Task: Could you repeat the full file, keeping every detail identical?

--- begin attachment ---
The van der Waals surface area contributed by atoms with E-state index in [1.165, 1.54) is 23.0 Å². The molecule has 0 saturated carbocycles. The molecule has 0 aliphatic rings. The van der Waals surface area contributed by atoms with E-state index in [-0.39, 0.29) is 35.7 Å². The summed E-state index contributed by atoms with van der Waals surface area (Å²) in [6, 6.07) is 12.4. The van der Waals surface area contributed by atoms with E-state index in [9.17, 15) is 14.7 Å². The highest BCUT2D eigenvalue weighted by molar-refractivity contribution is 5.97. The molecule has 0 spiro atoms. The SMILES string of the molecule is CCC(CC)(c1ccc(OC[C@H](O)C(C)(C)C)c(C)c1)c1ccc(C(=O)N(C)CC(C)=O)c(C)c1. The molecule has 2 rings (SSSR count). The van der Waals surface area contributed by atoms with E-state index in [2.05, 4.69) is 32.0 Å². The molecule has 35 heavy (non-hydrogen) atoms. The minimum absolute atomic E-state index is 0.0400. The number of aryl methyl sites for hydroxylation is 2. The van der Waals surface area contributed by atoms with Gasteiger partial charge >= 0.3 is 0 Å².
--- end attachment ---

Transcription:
The van der Waals surface area contributed by atoms with E-state index in [1.165, 1.54) is 23.0 Å². The molecule has 0 saturated carbocycles. The molecule has 0 aliphatic rings. The van der Waals surface area contributed by atoms with E-state index in [-0.39, 0.29) is 35.7 Å². The summed E-state index contributed by atoms with van der Waals surface area (Å²) in [6, 6.07) is 12.4. The van der Waals surface area contributed by atoms with E-state index in [9.17, 15) is 14.7 Å². The highest BCUT2D eigenvalue weighted by molar-refractivity contribution is 5.97. The molecule has 0 spiro atoms. The SMILES string of the molecule is CCC(CC)(c1ccc(OC[C@H](O)C(C)(C)C)c(C)c1)c1ccc(C(=O)N(C)CC(C)=O)c(C)c1. The molecule has 2 rings (SSSR count). The van der Waals surface area contributed by atoms with E-state index in [2.05, 4.69) is 32.0 Å². The molecule has 35 heavy (non-hydrogen) atoms. The minimum absolute atomic E-state index is 0.0400. The number of aryl methyl sites for hydroxylation is 2. The van der Waals surface area contributed by atoms with Gasteiger partial charge >= 0.3 is 0 Å².